A landscape photographers best friend: long exposures! The traditional technique for this in bright well lit scenes means using a neutral density (ND) filter which can impede on image quality - any piece of ND glass you put in front of your lens will degrade image quality and leave colour casts but thanks to the people at Adobe we have a modern digital fix for this. It can produce results that can better the traditional technique in many circumstances.
What you will need:
- Camera and Lens
- Intervalometer release or Intervalometer in camera
- Lightroom or post processing software
What you are going to do:
You are going to shoot a batch of photographs that will get stacked and blended together using Photoshop. For that part, you are just a monkey clicking buttons and we leave Photoshop to do all the algorithmic magic to produce the final image. Where your expertise is needed is in composing the photograph, nailing the exposure and understanding how time affects your scene.
PHOTOGRAPHING THE SCENE
Setup your camera on your tripod in front of your scene and compose your shot, manually focus or use AF-L (back button focusing) and manage your settings in full manual mode so there is no variations in exposure from frame to frame.
Now to use both sides of the brain - creativity and mathematics! You're going to want to imagine what your scene will look like during a long exposure, and here's where the maths comes in - try and figure how many seconds you would like to achieve the effect in your final photograph.
Example- If you are shooting a waterfall and you think a 5 second exposure would look really nice and your shutter settings on your camera are 1/30th of a second then that means that you will need 30 frames to equal 1 second - 30 frames x 5 seconds = 150 photographs! (Your shutter speed is the most important part of this technique, you do not want to have to process thousands of photos to compile into one because of a faster shutter speed, you wont like the process and your computer will probably implode. So try and keep your shutter speed low, around 1/60 and lower to be in the 10's to 100's of photos to process.)
Use your intervalometer cable release or the built in one to program the amount of shots you need to make it work. This reduces camera shake from you pressing the shutter button and also - who wants to press it hundreds of times??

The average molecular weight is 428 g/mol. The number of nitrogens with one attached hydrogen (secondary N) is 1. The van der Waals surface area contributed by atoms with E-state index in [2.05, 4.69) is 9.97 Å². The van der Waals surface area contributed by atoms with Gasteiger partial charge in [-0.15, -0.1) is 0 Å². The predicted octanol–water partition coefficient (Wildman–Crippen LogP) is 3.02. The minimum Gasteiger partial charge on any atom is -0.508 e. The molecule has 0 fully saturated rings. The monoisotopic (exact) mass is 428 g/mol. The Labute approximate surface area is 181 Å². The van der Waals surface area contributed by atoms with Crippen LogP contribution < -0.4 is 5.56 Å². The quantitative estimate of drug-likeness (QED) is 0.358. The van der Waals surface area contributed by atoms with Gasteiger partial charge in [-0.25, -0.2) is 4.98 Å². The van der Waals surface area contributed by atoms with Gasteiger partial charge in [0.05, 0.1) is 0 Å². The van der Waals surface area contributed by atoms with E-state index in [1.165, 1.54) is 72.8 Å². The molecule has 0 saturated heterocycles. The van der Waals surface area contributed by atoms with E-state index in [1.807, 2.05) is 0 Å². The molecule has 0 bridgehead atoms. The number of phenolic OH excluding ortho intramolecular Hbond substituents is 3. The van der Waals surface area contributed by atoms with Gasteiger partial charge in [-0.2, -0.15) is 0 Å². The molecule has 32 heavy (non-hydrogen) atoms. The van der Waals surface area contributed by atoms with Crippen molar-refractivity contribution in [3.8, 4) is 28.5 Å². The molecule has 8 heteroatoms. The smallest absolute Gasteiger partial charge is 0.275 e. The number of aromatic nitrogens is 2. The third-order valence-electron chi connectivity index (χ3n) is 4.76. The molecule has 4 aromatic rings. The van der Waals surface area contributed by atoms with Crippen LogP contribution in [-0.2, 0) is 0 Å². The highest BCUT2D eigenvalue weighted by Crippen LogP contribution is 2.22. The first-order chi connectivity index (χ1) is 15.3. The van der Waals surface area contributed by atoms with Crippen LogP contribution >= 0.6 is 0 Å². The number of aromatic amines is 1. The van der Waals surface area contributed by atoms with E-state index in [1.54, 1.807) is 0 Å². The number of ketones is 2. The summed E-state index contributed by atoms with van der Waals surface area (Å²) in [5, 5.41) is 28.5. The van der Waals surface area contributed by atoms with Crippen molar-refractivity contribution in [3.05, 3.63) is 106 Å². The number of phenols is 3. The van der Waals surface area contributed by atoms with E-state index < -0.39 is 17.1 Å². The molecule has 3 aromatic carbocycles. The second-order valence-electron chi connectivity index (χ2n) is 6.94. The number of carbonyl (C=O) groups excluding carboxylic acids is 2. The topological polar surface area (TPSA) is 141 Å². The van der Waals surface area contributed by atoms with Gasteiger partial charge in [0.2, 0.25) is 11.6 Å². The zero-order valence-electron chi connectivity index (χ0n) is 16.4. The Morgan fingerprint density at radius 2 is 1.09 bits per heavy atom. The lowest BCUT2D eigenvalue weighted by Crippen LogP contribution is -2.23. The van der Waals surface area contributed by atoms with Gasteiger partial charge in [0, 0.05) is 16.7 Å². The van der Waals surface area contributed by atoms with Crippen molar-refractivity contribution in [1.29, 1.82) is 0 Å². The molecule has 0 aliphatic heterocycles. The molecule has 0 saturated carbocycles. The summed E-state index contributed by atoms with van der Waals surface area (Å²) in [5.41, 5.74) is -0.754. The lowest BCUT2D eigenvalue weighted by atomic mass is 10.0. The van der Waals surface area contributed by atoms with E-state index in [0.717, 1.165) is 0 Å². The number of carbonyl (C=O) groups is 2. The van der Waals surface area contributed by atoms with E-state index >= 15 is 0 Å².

Import your images into Lightroom and enter the develop module.
Select and edit just one from the batch of photographs
With the image you just edited, go to the bottom image preview scroll bar and hold down SHIFT and select the last image of the batch. This will highlight all of the ones in between. With all of them highlighted, hit the SYNC button on your develop module on the right. A pop up will open and make sure you have everything selected, then click Synchronize, all of your images will take on the changes you made to the edited image.
With everything sync'd and looking the same, keep your images selected.
Head up to your main toolbar and click- Photo -> Edit In -> Open as layers in Photoshop.
This part can take a little time, be patient and you will be rewarded.
Each image comes through into PS on it's own layer in the same window. Once they are all loaded Select them all by selecting the top one and scrolling to the bottom, holding SHIFT and select the last image. This will select all of the layers. Head up to- Layers -> Smart Objects -> Convert to Smart Object.
This part too can take a little bit of time. Once your layers have been converted into a single Smart Object/s make sure the layer is selected head back up to Layer -> Smart Objects -> Stack Mode -> Mean. This is where PS does some wizardary.
Once that is completed, you will have a single long exposed photograph!
This technique of post processing can be used in all forms of photography, but notable gets the best results with water, clouds, light trails and even improves the visible digital noise produced by ISO's in modern digital camera's. Hope you enjoy this technique and good luck!